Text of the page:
Fluid flow of liquid steel in a six-strand billet tundish using a simple squared advanced pouring box (APB) promotes the formation of heavy skulls, particularly in the corners of the vessel, and heterogeneous product cleanliness and thermal responses in the strands. To improve the flow patterns, two other APBs were designed and tested through water model tracer injection techniques, ultrasound velocimetry and mathematical simulations. The first APB is the actual design. The second APB maintains the same geometry but is equipped with two circular orifices with zero angle respect to the horizontal at each lateral side placed toward the tundish back wall. The third APB geometry is also squared with elliptic orifices with double upward angles also oriented to the tundish back wall. The first two devices induce long shearing-circulating flows, leaving stagnant regions inside the fluid bulk and particularly in the four upper corners of the tundish, which explains the existence of skulls in the actual tundish. The third device provides a long recirculating flow that eliminates all stagnant regions. Mathematical simulations have indicated that this flow carries energy, through convection mechanisms, toward the upper bath surface, indicating the elimination of skulls. Trials at the caster proved that all skulling problems were eliminated, and thermal and metallurgical evenness was reached using this simple flow control device. © 2014 Institute of Materials, Minerals and Mining Published by Maney on behalf of the Institute.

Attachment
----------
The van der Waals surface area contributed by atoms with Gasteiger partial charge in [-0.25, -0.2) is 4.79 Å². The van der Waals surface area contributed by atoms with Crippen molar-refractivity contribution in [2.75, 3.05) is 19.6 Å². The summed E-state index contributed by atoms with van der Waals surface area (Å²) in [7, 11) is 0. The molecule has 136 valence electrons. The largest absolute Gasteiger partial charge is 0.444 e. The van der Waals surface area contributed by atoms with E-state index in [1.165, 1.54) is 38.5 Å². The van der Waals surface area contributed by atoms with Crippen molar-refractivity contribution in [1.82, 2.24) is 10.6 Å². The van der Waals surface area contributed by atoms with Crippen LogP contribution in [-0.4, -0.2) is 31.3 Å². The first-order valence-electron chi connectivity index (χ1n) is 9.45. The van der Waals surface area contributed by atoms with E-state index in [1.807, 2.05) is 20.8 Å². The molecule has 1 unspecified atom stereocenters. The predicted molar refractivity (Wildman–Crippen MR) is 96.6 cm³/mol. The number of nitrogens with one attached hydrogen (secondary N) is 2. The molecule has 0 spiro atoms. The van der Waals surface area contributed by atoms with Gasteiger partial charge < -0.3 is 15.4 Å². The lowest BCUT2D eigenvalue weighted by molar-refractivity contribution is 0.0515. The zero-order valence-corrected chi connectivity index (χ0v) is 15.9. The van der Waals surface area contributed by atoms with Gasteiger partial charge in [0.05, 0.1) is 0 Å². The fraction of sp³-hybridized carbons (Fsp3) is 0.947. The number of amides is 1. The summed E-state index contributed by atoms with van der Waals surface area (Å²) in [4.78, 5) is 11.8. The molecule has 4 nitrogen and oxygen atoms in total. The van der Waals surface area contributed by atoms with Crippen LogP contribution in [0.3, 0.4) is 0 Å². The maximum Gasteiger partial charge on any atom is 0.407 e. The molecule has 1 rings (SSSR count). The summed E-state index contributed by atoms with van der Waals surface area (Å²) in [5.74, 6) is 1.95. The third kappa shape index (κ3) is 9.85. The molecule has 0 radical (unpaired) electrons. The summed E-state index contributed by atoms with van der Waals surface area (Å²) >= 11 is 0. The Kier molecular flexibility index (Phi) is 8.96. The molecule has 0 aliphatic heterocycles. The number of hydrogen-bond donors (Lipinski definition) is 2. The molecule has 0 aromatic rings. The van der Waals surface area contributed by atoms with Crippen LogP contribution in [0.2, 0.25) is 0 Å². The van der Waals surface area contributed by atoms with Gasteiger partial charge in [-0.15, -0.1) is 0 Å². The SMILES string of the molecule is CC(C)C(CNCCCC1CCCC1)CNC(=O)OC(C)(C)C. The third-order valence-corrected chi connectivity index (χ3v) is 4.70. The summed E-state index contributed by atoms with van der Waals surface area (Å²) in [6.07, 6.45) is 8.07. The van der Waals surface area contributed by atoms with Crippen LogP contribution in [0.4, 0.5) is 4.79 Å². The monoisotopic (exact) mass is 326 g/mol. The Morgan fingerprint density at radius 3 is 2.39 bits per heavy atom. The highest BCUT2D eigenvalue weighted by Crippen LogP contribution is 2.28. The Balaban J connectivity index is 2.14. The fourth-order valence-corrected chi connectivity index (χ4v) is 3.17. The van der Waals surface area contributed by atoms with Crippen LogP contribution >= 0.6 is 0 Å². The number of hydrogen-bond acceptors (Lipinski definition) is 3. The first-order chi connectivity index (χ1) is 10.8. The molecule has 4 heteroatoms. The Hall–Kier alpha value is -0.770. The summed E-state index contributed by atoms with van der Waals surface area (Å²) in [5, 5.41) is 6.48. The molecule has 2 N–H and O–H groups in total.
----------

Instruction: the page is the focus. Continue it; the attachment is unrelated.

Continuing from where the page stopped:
Morales, R. D., Garcia-Demedices, L., Nájera-Bastida, A., Garcia-Hernandez, S., & Molina, C. (2014). Improvement of steel billet cleanliness and thermal responses of multiple strands through fluid flow control. Ironmaking and Steelmaking, 447-458. https://doi.org/10.1179/1743281213Y.0000000140